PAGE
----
WASHINGTON, D.C. -- U.S. Senator Robert Menendez (D-NJ) today joined Senators Edward J. Markey (D-Mass.), Al Franken (D-Minn.), and Ron Wyden (D-Ore.) in calling on PayPal, the global online payments system company, to change its recently released new User Agreement that would require consumers to consent to receive autodialed or prerecorded calls and text messages. Consumers cannot opt out of these new terms, which go into effect on July 1, 2015, without also forfeiting their ability to use PayPal services.
“No consumer should be forced to accept annoying, intrusive, and sometimes predatory robocalls as a condition of using a product,” said Sen. Menendez. “The principles behind the ‘Do Not Call’ list remains as important today as they were was ten years ago, and companies should not try to get around them with mandatory contract clauses.”
In a letter to PayPal CEO Dan Schulman, the Senators explained how their new policy could harm consumers by forcing them to receive a flood of unwanted and intrusive calls. Under the Telephone Consumer Protection Act (TCPA), companies can robocall a consumer’s phone number only after obtaining consumer consent, and consumers have the right to revoke their consent and stop receiving unwanted calls without also terminating requested services from a company. PayPal has received a communication from the Enforcement Bureau of the Federal Communications Commission (FCC) outlining TCPA compliance requirements, including the requirement that the use of a service cannot be conditioned on consent to receive robocalls that fall under the TCPA.
Senator Menendez previously authored a successful amendment to the budget resolution to strengthen the “Do Not Call Registry” through stiffer penalties and stepped up enforcement. He also cosigned Sen. Markey’s letter to the FCC urging them not to weaken rules prohibiting certain robocalls.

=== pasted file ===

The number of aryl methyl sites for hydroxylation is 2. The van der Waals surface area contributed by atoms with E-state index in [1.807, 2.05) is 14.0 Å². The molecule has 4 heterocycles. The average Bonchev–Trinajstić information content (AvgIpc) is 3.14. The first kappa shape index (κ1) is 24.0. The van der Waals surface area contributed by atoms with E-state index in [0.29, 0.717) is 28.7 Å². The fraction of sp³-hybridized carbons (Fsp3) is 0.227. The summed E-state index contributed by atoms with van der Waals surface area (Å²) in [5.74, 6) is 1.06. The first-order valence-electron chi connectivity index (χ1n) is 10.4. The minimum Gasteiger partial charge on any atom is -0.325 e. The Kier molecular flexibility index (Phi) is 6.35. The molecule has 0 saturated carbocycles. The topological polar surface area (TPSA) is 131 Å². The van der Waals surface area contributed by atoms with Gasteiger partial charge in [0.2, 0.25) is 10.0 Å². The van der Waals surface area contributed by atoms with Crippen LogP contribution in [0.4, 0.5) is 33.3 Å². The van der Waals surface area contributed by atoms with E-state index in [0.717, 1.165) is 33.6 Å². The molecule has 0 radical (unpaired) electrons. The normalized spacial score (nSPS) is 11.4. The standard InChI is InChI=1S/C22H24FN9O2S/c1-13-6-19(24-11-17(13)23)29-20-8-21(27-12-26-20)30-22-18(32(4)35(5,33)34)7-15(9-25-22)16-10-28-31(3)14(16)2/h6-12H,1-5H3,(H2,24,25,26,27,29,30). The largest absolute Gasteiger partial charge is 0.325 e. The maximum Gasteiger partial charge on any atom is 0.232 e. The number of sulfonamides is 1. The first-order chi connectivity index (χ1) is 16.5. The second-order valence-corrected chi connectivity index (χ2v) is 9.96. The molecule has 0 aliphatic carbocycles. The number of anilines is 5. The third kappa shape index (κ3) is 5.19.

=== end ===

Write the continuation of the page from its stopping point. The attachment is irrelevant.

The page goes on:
Full text of the letter below:
Dear Mr. Schulman,
We are writing to you with concerns regarding recent changes to PayPal’s User Agreement. According to the story in The Washington Post, (“A horrible new PayPal policy opts you into getting robocalls, June 3, 2015), PayPal “is rolling out an update to its user agreement that threatens to bombard you with ‘autodialed or prerecorded calls and text messages’ – and worse, by agreeing to the updated terms, you’re immediately opted in.” The User Agreement explains that consumers cannot opt out of these new terms without also forfeiting their ability to use PayPal services. This new policy could adversely affect consumers by exposing them to a barrage of unwanted calls that are unstoppable unless consumers choose to discontinue using PayPal.
For more than two decades, consumers have benefited from the privacy protections provided by Telephone Consumer Protection Act (TCPA). The law has prevented unsolicited and intrusive robocalls to consumers at home or on their mobile phones. While companies do have the option to robocall a consumer’s phone number after they obtain consumer consent, consumers have the right, including when they sign-up for any service including PayPal, to decline to receiving unwanted calls.
We understand that PayPal has received a communication from the Enforcement Bureau of the Federal Communications Commission (FCC) outlining TCPA compliance requirements, including the requirement that the use of a service cannot be conditioned on consent to receive robocalls that fall under the TCPA. We share the FCC’s perspective and believe consumers should not have to agree to submit themselves to intrusive robocalls in order to use a company’s service.
Thank you for your attention to this important issue. Please respond in writing by July 7, 2015, about whether PayPal is reexamining its User Agreement, and if the company is undertaking this reexamination, the ways the agreement will be altered to address these concerns. Should you have any further questions please contact Joseph Wender or Grace Ogilby of my staff at (202) 224-2742.